“Perception involves all the ways of becoming aware of things, people, happenings, or ideas.  Judgment involves all the ways of coming to conclusions about what has been perceived.  If people differ systematically in what they perceive and in how they reach conclusions, then it is only reasonable for them to differ correspondingly in their interests, reactions, values, motivations, and skills.”

In developing the Myers-Briggs Type Indicator [instrument], “the aim of Isabel Briggs Myers, and her mother, Katharine Briggs, was to make the insights of type theory accessible to individuals and groups.  The MBTI tool was developed in the 1940s by Isabel Briggs Myers; the original research was done in the 1940s and ’50s.”  This research is ongoing, providing users with updated and new information about psychological type and its applications.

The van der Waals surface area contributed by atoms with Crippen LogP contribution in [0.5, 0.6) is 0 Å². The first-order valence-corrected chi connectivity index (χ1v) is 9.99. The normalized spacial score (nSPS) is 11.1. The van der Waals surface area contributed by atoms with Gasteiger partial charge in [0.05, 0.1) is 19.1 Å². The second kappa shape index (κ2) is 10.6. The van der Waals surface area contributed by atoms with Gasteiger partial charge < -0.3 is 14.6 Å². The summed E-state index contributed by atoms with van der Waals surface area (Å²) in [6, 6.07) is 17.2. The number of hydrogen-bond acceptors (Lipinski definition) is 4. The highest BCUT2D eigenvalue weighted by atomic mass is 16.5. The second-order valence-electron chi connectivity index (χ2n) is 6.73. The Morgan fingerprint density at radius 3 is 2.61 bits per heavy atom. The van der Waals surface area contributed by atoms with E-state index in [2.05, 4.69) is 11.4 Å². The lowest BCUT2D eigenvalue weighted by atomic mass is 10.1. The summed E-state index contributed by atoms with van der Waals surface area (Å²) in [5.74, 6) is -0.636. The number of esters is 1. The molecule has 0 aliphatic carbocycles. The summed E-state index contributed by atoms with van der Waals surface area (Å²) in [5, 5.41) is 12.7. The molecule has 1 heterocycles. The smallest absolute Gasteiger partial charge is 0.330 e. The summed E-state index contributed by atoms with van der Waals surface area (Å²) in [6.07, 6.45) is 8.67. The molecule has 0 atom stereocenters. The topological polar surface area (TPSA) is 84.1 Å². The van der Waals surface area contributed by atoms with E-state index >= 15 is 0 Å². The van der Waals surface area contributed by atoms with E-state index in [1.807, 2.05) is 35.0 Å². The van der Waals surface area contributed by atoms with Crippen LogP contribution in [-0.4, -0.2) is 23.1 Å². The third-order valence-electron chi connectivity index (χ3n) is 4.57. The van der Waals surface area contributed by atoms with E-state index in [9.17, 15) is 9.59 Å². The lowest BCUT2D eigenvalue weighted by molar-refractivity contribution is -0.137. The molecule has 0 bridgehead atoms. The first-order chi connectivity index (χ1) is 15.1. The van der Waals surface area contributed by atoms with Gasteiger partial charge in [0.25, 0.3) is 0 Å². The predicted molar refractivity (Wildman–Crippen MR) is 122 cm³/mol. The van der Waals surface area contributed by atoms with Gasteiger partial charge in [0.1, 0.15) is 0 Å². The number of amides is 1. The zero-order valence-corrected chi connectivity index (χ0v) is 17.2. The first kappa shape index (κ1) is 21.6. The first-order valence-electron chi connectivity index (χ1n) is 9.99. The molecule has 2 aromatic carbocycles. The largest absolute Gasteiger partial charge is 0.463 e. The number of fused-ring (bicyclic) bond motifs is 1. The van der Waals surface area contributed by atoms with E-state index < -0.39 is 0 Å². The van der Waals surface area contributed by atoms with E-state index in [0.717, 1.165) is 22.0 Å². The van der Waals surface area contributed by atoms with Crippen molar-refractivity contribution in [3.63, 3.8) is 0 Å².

“Millions of people worldwide have taken the Indicator each year since its first publication in 1962.  They addressed the two related goals in the developments and application of the MBTI instrument:

–The identification of basic preferences of each of the four dichotomies specified or implicit in Jung’s theory.

–The identification and description of the 16 distinctive personality types that result from the interactions among the preferences.”

FAVORITE WORLD: Do you prefer to focus on the outer world or on your own inner world? This is called Extraversion (E) or Introversion (I).

INFORMATION: Do you prefer to focus on the basic information you take in or do you prefer to interpret and add meaning?  This is called Sensing (S) or Intuition (N).

DECISIONS: When making decisions, do you prefer to first look at logic and consistency or first look at the people and special circumstances?  This is called  Thinking (T) or Feeling (F).